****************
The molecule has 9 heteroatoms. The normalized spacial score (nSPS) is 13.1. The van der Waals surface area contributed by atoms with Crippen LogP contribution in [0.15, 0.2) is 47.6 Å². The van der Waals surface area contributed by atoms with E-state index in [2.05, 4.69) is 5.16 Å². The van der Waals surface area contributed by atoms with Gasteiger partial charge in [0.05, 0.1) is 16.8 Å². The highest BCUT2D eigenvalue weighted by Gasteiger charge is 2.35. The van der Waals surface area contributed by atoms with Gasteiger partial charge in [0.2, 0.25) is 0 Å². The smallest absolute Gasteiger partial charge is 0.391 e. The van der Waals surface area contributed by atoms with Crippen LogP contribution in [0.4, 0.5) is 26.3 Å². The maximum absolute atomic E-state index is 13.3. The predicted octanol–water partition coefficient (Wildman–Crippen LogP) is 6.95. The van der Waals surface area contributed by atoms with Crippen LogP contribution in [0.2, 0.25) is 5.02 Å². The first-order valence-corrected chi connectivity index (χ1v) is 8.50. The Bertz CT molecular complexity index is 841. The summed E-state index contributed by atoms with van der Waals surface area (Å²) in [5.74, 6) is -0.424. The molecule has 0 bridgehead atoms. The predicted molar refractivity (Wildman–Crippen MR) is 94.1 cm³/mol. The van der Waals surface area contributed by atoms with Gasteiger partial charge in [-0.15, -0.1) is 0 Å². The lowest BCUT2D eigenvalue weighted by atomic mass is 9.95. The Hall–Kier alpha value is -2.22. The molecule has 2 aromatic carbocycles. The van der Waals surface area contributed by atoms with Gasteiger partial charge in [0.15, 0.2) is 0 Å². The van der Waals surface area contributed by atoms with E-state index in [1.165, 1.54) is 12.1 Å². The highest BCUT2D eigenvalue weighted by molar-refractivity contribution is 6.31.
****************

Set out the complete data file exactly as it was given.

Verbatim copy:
The molecule has 9 heteroatoms. The normalized spacial score (nSPS) is 13.1. The van der Waals surface area contributed by atoms with Crippen LogP contribution in [0.15, 0.2) is 47.6 Å². The van der Waals surface area contributed by atoms with E-state index in [2.05, 4.69) is 5.16 Å². The van der Waals surface area contributed by atoms with Gasteiger partial charge in [0.05, 0.1) is 16.8 Å². The highest BCUT2D eigenvalue weighted by Gasteiger charge is 2.35. The van der Waals surface area contributed by atoms with Gasteiger partial charge in [0.2, 0.25) is 0 Å². The smallest absolute Gasteiger partial charge is 0.391 e. The van der Waals surface area contributed by atoms with Crippen LogP contribution in [0.4, 0.5) is 26.3 Å². The maximum absolute atomic E-state index is 13.3. The predicted octanol–water partition coefficient (Wildman–Crippen LogP) is 6.95. The van der Waals surface area contributed by atoms with Crippen LogP contribution in [0.2, 0.25) is 5.02 Å². The first-order valence-corrected chi connectivity index (χ1v) is 8.50. The Bertz CT molecular complexity index is 841. The summed E-state index contributed by atoms with van der Waals surface area (Å²) in [5.74, 6) is -0.424. The molecule has 0 bridgehead atoms. The predicted molar refractivity (Wildman–Crippen MR) is 94.1 cm³/mol. The van der Waals surface area contributed by atoms with Gasteiger partial charge in [-0.15, -0.1) is 0 Å². The lowest BCUT2D eigenvalue weighted by atomic mass is 9.95. The Hall–Kier alpha value is -2.22. The molecule has 2 aromatic carbocycles. The van der Waals surface area contributed by atoms with Gasteiger partial charge in [0.15, 0.2) is 0 Å². The van der Waals surface area contributed by atoms with E-state index in [1.165, 1.54) is 12.1 Å². The highest BCUT2D eigenvalue weighted by molar-refractivity contribution is 6.31.